Olga Pyne Clarke (1915-1996) Migration, Immigration and Emigration – Writing Lives

Olga Pyne Clarke (1915-1996) Migration, Immigration and Emigration

Olga Pyne Clarke moved from Ireland to England because of her relationship with her soon- to-be husband Guy. The couple’s relationship was never accepted by Olga’s parents because, to them, Guy was a ‘womaniser’ (p.148). It was this strained on the relationship that incentivised Olga to move countries: as a minor, she still required her parents’ permission to marry. Sarah Wynford, a friend of the couple, got them a place to live in Cirencester that included ‘beautifully build stables, groom’s flat and two acres of paddocks’ (p.148). In England, Olga felt that a new beginning was possible in the way that people perceive her. As Olga explains, she could not marry Guy in a church because he was divorced; however, as she then realises: ‘If Guy puts a wedding ring on my third finger, who in the UK is going to ask to see our marriage line?’. When Olga Emigrated to England, she felt freed from the constrains of the Cork community.

         Olga’s emigration to England had finical and social benefits too, her duel citizenship made it easy for her to ‘nip over to Ireland to collect a few horses’ (p.150) that she would use for her work. The network of friends Olga created through running stables helped her with business and socialising. Gloucester Cathedral, for example, was a place that Olga participated in festivities and met local members of the community. At the Ascot races, Olga made connections with auctioneers in London, investing in horses through commissions. England, it seems, accepted Olga and Guy with open arms and became a place of opportunity for work.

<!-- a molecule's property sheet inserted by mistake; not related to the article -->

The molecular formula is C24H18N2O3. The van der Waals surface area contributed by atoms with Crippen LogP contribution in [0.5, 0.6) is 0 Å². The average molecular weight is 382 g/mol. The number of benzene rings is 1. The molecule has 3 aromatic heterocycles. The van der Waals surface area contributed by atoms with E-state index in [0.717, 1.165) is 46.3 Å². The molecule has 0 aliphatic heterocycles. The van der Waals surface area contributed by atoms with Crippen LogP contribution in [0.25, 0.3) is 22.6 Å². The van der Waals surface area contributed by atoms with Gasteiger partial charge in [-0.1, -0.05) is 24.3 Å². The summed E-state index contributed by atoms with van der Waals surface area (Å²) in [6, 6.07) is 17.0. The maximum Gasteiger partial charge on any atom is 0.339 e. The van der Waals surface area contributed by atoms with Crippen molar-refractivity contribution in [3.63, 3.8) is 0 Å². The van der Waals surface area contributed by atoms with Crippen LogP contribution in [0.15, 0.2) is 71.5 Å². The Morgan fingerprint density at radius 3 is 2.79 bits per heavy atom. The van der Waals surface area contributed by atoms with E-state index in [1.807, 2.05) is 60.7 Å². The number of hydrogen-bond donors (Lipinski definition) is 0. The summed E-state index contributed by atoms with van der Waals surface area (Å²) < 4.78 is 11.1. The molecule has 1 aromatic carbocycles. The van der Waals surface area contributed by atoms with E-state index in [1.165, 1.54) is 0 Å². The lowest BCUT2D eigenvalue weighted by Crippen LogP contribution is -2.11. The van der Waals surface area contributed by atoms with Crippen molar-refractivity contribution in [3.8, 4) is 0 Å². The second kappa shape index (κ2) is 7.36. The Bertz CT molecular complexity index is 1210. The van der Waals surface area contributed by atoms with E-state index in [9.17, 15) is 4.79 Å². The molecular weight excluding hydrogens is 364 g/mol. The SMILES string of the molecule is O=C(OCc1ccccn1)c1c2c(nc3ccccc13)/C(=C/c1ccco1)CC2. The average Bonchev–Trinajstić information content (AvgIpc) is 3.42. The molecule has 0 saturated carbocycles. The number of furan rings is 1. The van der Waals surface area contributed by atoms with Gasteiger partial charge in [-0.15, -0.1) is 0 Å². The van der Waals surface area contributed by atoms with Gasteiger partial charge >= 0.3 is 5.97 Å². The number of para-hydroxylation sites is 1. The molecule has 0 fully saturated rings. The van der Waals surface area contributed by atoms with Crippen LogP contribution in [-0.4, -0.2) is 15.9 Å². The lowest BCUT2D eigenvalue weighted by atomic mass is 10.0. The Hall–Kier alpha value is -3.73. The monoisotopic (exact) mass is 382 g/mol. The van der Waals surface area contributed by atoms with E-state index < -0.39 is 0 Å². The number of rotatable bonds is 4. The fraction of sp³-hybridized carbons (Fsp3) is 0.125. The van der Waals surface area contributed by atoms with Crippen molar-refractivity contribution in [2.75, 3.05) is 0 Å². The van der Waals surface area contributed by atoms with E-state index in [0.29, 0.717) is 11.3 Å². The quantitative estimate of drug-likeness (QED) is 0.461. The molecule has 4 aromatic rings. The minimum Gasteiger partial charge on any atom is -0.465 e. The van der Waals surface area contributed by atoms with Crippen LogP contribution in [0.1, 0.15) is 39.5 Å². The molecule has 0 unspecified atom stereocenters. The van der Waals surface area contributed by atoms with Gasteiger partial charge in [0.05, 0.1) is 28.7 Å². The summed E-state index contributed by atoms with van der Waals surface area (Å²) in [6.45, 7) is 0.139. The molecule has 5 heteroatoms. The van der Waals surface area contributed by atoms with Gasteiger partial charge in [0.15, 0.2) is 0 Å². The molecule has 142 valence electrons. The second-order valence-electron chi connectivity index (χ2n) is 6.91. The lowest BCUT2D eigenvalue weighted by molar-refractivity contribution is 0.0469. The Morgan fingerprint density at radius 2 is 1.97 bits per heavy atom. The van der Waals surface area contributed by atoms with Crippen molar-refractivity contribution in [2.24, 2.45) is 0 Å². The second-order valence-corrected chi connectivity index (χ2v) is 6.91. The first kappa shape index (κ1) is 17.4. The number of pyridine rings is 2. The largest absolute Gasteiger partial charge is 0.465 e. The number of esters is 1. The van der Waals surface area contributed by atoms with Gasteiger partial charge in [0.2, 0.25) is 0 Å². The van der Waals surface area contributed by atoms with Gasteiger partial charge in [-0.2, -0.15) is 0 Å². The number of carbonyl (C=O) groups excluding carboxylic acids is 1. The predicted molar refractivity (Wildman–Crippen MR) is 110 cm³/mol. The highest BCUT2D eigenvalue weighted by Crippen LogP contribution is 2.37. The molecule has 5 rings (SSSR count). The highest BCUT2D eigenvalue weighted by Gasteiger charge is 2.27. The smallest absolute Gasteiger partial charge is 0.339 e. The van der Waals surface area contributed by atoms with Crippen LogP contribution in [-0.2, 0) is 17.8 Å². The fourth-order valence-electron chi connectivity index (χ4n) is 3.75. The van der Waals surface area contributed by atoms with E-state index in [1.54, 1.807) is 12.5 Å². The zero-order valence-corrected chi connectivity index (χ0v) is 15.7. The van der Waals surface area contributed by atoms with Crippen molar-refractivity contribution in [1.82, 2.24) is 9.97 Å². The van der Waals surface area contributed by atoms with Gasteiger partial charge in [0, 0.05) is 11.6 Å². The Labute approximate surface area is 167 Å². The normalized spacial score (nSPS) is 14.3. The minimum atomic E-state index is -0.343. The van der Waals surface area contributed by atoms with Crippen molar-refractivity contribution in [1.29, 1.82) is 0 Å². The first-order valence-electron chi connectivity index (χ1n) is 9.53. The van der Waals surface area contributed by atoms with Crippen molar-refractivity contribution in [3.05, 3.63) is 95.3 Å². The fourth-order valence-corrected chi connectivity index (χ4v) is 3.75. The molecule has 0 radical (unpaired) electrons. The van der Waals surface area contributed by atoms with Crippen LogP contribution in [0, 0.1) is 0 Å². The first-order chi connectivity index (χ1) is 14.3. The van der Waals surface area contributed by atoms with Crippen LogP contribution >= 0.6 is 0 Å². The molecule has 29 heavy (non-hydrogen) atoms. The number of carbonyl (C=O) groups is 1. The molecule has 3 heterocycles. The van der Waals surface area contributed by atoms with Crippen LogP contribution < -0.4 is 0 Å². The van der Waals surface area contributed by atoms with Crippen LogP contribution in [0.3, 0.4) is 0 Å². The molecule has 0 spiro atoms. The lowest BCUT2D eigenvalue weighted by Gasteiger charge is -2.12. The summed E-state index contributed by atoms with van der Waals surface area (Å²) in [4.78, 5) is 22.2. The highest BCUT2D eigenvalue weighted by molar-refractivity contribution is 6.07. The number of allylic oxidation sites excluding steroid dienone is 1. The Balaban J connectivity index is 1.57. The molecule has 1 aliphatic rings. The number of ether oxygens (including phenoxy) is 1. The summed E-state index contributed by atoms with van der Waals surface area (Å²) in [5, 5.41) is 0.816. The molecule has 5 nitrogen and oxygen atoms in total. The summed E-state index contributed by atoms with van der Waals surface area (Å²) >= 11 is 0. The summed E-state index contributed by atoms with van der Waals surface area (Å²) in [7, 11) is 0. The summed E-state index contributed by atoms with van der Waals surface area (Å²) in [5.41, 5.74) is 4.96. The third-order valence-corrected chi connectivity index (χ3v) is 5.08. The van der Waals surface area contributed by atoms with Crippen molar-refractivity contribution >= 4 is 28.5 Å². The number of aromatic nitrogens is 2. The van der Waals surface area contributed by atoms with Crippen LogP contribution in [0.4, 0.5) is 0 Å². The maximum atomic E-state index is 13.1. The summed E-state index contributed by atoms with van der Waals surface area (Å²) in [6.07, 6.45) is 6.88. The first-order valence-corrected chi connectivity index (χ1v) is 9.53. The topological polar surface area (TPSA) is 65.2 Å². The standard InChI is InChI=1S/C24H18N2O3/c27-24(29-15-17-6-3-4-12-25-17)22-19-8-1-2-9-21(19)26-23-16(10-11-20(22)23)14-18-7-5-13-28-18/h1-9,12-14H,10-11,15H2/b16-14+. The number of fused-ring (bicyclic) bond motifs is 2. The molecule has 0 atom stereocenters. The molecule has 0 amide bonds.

The rich industrialists of Gloucester were culturally different to the old gentry in Ireland. Olga explains that ‘When they invited you to dinner, invariably there would be a catch’ (p.187). Olga was surprised by the lack of morals of these English industrialists who, at house parties, would partake in cocaine and promiscuity. Class in England was evolving quickly in pre-World War Britain, the lives of the rich industrialists were vastly different to the rural farm-life that Olga was used to.

      As war approached, Olga moved to London for Guy’s deployment. Olga mentions, in the account of her early life, that she was never bored in Ireland. In London and Bath, she was often struck with feelings of ‘ennui’ (p.205). She moved back to Ireland when Guy was deployed abroad, it seems that Olga felt some feelings of home-sickness when she was in London. As Angela McCarthy explains, for Irish immigrants, emigration was ‘as much as an emotional journey as a physical one’ and that most of these Irish immigrants experienced ‘homesickness at some point’ (p.216). Without Guy and with the stress of War, Olga unsurprisingly returned to Ireland. Her unique ability to have homes and friends in both countries allowed her to travel between the two places easily. Despite the things that had happened to Olga, she still considered Ireland to be home.  


McCarthy, A. (2015). Ireland in the World: Comparative, Transnational, and Personal Perspectives, Routledge, New York

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